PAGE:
NPR logo

12 Victims Died In Shooting; We Learn More About Them

  • Download
  • <iframe src="https://www.npr.org/player/embed/376045555/376045556" width="100%" height="290" frameborder="0" scrolling="no" title="NPR embedded audio player">
  • Transcript
12 Victims Died In Shooting; We Learn More About Them

Europe

12 Victims Died In Shooting; We Learn More About Them

12 Victims Died In Shooting; We Learn More About Them

  • Download
  • <iframe src="https://www.npr.org/player/embed/376045555/376045556" width="100%" height="290" frameborder="0" scrolling="no" title="NPR embedded audio player">
  • Transcript

They were killed in Paris on Wednesday in France's deadliest terror attack in a generation. We're going to tell you about a few of them, including two police officers, gunned down in the line of duty.

RENEE MONTAGNE, HOST:

We continue to follow events in France this morning. There are now two standoffs involving gunmen. In Paris, police have descended on a kosher grocery store where two attackers are said to have taken several hostages this morning. Authorities say the suspects in the grocery store may be linked to the two brothers thought to have launched a deadly attack on the satirical magazine Charlie Hebdo. Those two brothers are now cornered in an industrial building in a village just outside Paris. The 12 victims of the attack on Charlie Hebdo included two police officers. They were killed while trying to protect the French magazine. Lauren Frayer has profiles from Paris.

LAUREN FRAYER, BYLINE: It's a slogan now familiar throughout the world, Je suis Charlie - I am Charlie. Thousands of Parisians have been gathering here daily, holding up placards with those words. But a variation has popped up on Twitter - #JeSuisAhmed, for Ahmed Merabet, a police officer killed in the same rampage Wednesday.

(SOUNDBITE OF GUNSHOTS)

FRAYER: Amateur video captured his brutal death on a Paris sidewalk outside offices of the Charlie Hebdo magazine. The video has aired around the world, inspiring expressions of sympathy who didn't even know Merabet and from this fellow police officer who did.

ALEXANDRA SOLER: I knew he was walking into 11th District in Paris. I knew very well his captain. So when I knew it was him, I was really upset. And I just can't imagine the pain, you know - the pain for his family.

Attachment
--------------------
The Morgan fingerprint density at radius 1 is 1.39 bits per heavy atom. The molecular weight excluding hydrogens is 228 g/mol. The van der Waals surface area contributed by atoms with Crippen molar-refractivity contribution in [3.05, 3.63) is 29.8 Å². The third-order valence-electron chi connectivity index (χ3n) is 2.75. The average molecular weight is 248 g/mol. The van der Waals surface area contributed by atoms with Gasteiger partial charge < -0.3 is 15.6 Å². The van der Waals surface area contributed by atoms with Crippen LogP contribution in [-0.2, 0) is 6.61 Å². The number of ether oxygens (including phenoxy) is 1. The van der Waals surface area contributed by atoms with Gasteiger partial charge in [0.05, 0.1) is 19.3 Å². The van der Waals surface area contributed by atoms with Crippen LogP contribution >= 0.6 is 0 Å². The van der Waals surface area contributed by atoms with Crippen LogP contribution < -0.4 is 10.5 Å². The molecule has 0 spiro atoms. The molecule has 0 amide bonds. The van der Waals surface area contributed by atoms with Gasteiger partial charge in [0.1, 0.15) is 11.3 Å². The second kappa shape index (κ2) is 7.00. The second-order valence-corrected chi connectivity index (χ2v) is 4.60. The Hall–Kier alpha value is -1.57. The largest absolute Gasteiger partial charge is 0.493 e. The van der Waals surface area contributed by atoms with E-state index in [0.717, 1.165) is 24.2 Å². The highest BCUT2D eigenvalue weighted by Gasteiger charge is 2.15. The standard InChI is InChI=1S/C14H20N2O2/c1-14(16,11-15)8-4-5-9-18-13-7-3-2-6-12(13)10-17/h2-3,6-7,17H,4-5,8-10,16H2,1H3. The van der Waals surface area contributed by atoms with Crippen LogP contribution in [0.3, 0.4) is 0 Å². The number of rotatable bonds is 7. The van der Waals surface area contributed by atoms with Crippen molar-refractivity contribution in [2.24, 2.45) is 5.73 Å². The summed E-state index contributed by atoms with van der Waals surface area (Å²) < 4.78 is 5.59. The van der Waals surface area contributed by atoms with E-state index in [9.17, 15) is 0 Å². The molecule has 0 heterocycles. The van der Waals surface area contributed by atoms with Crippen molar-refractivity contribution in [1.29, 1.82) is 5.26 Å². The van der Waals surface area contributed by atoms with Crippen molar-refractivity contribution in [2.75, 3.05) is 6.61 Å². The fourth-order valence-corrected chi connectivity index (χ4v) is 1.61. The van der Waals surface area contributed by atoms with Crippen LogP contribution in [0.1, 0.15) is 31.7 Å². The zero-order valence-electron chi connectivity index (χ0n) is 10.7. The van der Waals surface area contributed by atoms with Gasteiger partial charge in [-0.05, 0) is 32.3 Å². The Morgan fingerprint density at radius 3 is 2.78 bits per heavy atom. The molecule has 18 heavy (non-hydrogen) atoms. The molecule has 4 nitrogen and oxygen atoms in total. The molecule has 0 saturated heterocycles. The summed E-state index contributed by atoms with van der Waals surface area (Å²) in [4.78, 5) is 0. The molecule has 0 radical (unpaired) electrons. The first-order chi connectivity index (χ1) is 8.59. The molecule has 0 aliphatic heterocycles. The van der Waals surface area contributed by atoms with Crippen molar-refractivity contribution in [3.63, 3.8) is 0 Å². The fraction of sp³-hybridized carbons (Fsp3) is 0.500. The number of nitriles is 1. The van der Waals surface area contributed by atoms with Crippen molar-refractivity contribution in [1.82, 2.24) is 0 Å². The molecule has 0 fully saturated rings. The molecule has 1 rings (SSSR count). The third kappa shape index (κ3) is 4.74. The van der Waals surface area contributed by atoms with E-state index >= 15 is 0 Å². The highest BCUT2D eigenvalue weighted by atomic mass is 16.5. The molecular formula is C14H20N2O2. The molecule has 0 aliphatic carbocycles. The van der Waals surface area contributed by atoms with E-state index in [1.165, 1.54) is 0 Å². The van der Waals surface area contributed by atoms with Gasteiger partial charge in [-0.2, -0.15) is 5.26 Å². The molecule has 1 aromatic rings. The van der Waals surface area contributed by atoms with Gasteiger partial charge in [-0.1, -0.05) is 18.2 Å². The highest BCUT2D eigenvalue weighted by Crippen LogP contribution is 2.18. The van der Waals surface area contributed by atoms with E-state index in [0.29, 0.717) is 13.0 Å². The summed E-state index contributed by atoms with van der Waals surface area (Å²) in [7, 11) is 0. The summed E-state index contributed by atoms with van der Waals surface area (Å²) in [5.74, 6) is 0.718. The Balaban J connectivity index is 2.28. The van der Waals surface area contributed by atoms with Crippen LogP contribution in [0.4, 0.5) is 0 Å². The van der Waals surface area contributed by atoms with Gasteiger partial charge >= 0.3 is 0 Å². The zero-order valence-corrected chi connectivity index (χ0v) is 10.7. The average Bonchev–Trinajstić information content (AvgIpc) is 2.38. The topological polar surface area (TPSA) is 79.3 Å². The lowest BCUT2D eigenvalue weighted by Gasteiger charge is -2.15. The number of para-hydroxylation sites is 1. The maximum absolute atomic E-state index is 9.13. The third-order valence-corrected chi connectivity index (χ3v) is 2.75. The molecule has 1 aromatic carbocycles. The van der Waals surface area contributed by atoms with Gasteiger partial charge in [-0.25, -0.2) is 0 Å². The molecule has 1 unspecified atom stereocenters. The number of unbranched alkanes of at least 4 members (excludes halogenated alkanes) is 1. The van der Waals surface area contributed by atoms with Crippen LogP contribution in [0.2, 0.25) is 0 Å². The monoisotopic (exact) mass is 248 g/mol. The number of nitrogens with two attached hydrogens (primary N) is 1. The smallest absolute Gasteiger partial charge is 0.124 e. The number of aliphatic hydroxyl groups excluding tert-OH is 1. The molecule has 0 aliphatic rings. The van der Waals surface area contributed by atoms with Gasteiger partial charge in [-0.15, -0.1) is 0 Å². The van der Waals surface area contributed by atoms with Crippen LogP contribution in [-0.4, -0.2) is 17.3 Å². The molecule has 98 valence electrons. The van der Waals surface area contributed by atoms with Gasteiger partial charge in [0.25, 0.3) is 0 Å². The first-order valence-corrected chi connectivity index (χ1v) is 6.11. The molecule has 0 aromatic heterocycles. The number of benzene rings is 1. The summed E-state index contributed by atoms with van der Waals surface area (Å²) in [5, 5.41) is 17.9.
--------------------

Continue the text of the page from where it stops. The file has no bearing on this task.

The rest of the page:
FRAYER: Alexandra Soler is a Paris policewoman who was on maternity leave visiting the U.K. when she heard about her colleague's death. She told the BBC it makes her want to return to work immediately.

SOLER: I miss my job so bad, and when I see something that has happened in Paris, in my country, I just want to go back and fight terrorism and these kind of things.

FRAYER: Merabet, age 40, had been a policeman for eight years and had just qualified to become a detective. His heritage is believed to be Muslim, and the fact that he was murdered by suspected Muslim radicals has inspired an outpouring outline. One popular tweet says, (reading) I am not Charlie, I am Ahmed, the dead cop, Charlie ridiculed my faith and culture, and I died defending his right to do so.

Merebet was one of two police officers killed in Wednesday's attack. The other was 48-year-old Franck Brisolaro. He had a twin brother, Philippe.

PHILIPPE BRISOLARO: (Speaking French).

FRAYER: "Nobody can just snuff out freedom of expression and the authority of the state," says Philippe Brisolaro, who, like his slain brother, is also a Paris policeman. "I want to pay homage to all my colleagues who get up every day and take risks," he says. "Enjoy your families while you can. You never know when they'll be taken away."

Franck Brisolaro was assigned to protect Stephane Charbonnier, the editor of Charlie Hebdo magazine, who was also killed. Charbonnier's partner, Jeannette Bougrab, describes the man many people knew simply as Charb.

JEANNETTE BOUGRAB: (Speaking French).

FRAYER: "He never took vacation," she says. "He always worked. We need people that tenacious."

The attackers are said to have singled out Charb by name.

BOUGRAB: (Speaking French).

FRAYER: "What's going on in France," Bougrab exclaims. "I'm worried some staffers won't continue working for Charlie because they're terrorized. Today when you take a pen to paper in France, you can be killed."

Media organizations around the world have offered donations and office space to keep Charlie alive. The magazine has said it will publish on time next week, printing a record 1 million copies. For NPR News, I'm Lauren Frayer in Paris.

MONTAGNE: And this is MORNING EDITION from NPR News with Steve Inskeep. I'm Renee Montagne.

Copyright © 2015 NPR. All rights reserved. Visit our website terms of use and permissions pages at www.npr.org for further information.

NPR transcripts are created on a rush deadline by Verb8tm, Inc., an NPR contractor, and produced using a proprietary transcription process developed with NPR. This text may not be in its final form and may be updated or revised in the future. Accuracy and availability may vary. The authoritative record of NPR’s programming is the audio record.